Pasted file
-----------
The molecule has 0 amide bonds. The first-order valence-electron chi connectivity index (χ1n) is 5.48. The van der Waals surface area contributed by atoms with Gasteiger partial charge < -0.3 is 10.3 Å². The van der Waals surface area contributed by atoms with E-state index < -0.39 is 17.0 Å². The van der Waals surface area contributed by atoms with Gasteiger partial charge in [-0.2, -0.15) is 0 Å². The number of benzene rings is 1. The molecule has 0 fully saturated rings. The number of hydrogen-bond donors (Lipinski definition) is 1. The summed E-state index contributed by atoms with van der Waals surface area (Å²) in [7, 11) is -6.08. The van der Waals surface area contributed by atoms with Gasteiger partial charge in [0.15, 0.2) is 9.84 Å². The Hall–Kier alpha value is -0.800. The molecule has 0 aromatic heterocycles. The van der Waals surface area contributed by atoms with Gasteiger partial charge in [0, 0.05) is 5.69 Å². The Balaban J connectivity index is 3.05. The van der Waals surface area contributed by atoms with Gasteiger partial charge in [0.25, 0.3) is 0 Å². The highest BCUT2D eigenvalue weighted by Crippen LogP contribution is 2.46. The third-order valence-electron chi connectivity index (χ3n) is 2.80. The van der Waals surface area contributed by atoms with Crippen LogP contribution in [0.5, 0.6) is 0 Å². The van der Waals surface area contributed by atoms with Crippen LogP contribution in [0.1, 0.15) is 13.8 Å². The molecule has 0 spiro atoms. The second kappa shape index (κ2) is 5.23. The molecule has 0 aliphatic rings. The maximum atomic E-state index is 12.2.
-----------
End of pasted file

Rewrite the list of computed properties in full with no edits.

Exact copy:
The molecule has 0 amide bonds. The first-order valence-electron chi connectivity index (χ1n) is 5.48. The van der Waals surface area contributed by atoms with Gasteiger partial charge < -0.3 is 10.3 Å². The van der Waals surface area contributed by atoms with E-state index < -0.39 is 17.0 Å². The van der Waals surface area contributed by atoms with Gasteiger partial charge in [-0.2, -0.15) is 0 Å². The number of benzene rings is 1. The molecule has 0 fully saturated rings. The number of hydrogen-bond donors (Lipinski definition) is 1. The summed E-state index contributed by atoms with van der Waals surface area (Å²) in [7, 11) is -6.08. The van der Waals surface area contributed by atoms with Gasteiger partial charge in [0.15, 0.2) is 9.84 Å². The Hall–Kier alpha value is -0.800. The molecule has 0 aromatic heterocycles. The van der Waals surface area contributed by atoms with Gasteiger partial charge in [0, 0.05) is 5.69 Å². The Balaban J connectivity index is 3.05. The van der Waals surface area contributed by atoms with Gasteiger partial charge in [0.25, 0.3) is 0 Å². The highest BCUT2D eigenvalue weighted by Crippen LogP contribution is 2.46. The third-order valence-electron chi connectivity index (χ3n) is 2.80. The van der Waals surface area contributed by atoms with Crippen LogP contribution in [0.5, 0.6) is 0 Å². The van der Waals surface area contributed by atoms with Crippen LogP contribution in [0.1, 0.15) is 13.8 Å². The molecule has 0 spiro atoms. The second kappa shape index (κ2) is 5.23. The molecule has 0 aliphatic rings. The maximum atomic E-state index is 12.2.